Hi, everyone. "Moriarty" here with some Rumblings From The Lab...
Yes. I would like to see both of these. Particularly CABIN freakin’ FEVER. Now, please.
Hey hey, Hopfrog here wanting to say thanks for posting my attempted review of the Cremaster cycle, and just wanting to weigh in on something a little more approachable, in the form of Oliver Assayas Demonlover, and Eli Roth’s Cabin Fever showing at SIFF.
I have to admit that I was partly lured by Harry’s gush over this film post-SITGES, but mostly it was the idea of watching another film by the director of the stunning Irma Vep on the largest screen we have here in Seattle, that brought me to the line outside the Cinerama. Since Vern did such a good job encapsulating the plot I won’t recap here, I will just give you my impressions. I have not seen a film that fit together so well visually and sonically since Michael Almerayda’s ‘Nadja’ (that ‘Hamlet’ though). The digital look to this film really works with the idea of multiple levels of surveillance, so there really is no jarring media switches, and pushed along by the sparse and beautiful score just comes off as smooth and stylish. I got the impression that this film was supposed to take place in the very near future (ultra-violence seems to be the only channel watched on the many video screens in the film) and like all successful sci-fi the technology and trappings are almost transparent. I could really see Mr. Assayas directing an amazing version of Neuromancer, it would be perfectly low–key and it would just ooze cool.
I loved the deftly handled international cast, and keen viewers will recognize faces from both France (Vidocq), and Japan (Ichi). But Gina Gershon be damned, Connie Neilsen owns this film. She is both passionate and icy, and she switches between both modes with a smoky intensity, and boy when she speaks French she is the hottest thing going.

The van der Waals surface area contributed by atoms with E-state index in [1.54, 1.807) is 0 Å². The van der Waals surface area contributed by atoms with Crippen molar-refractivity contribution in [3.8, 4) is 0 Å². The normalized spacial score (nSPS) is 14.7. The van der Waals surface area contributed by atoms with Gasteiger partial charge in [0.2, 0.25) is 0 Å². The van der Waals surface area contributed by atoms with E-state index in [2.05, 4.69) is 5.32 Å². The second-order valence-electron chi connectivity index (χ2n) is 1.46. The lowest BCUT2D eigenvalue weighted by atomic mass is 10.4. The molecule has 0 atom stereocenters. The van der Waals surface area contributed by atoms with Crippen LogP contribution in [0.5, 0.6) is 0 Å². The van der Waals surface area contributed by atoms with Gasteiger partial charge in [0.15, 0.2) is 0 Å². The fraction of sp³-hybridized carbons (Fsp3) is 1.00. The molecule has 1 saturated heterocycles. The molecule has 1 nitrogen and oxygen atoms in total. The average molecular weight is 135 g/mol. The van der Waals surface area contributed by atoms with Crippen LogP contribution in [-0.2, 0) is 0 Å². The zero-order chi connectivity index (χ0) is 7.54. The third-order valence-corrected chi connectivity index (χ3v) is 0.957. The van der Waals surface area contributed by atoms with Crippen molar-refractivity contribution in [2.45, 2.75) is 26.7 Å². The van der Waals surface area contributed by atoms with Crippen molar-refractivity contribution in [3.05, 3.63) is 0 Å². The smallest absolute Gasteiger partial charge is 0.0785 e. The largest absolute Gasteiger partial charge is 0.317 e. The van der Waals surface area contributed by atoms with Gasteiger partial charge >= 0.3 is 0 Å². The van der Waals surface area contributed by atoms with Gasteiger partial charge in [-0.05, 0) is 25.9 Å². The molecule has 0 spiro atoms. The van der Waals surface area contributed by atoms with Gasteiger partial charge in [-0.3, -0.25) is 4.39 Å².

The only real drawback to the film is not the Anime, but the ‘content’ of the websites the characters are trying to control. My guess they were shooting for something a little more mysterious and creepy (like Videodrome), and they ended up with something more like that recent debacle, (it was called something-.com I think), and it just comes off as trite when compared with the real tensions in the rest of the film.
All and all I loved this film, and as Vern said the ending did meander a bit, but when the film is this gorgeous who cares? The last film I remember Oliver Assayas having get any press in the states was ‘Late august, Early September’, and before that was ‘Irma Vep’, so following this talent may take some digging, but this film further cements his spot in My ‘must-watch’ directors list so see it, if you get the chance.
To all the fans out there of this little film let me just say "Pancakes!!!" I have not had this much fun watching a horror film since seeing Troma’s demented Terror Firmer. This film is fun, slappy, gory, and just brilliant. Eli Roth is obviously well studied in his history and conventions of the teen slasher genre and Cabin Fever comes off as a glorious skewing of this type of film. From the great visual homage to the "dolly shot from under the swing" in The Texas Chainsaw Massacre, to playing with the idea of the ineffectual male of the group, who’s empowerment here is, shall we say, unrelenting.
I loved the way the film just honestly dealt with all its characters, and as other reviews have said there is not a single ‘throw-away’ character in the whole film. Though Rider Strong is the main attraction of the film James DeBello’s beer-swilling chuckle-head Bert almost stole the show. The audience at the screening I attended was just cracked up by his antics, and it is a nice counterpoint to the amazingly gory remainder of this flick.
Now I consider myself a pretty hardened movie watcher and I have seen brain-boilers from just about every continent, but this one got to me. My friends and I all left this film mildly nauseous, the film is just that bloody, but through every moment you are saying "no, NO, Aww gawd No…"(pretty much audibly from every audience member at my screening), you will just be loving it. The effects work is all top-notch, with the exception of one dodgy shot, and it conveys just how horrible this virus is.
This is really the late night drive-in movie of the summer (even if you do not have one in your town) and it calls to mind a simpler time, when log cabins and summer vacations where far more dangerous to an average teen then their high schools are now. I cant wait to see what Eli Roth does next.
I would like to say that MAY starts here in Seattle on Friday the 13th for a limited run, and despite a critical thrashing in one of our hip weeklies, I will be running from 800 Bullets at the Cinerema to the Meridian to see it.
You’re seeing 800 BALAS and MAY in one night?
Dude, prepare to have your ass blown out. Thanks for the reviews, and enjoy both stupendous pieces of entertainment that you’ve got ahead of you.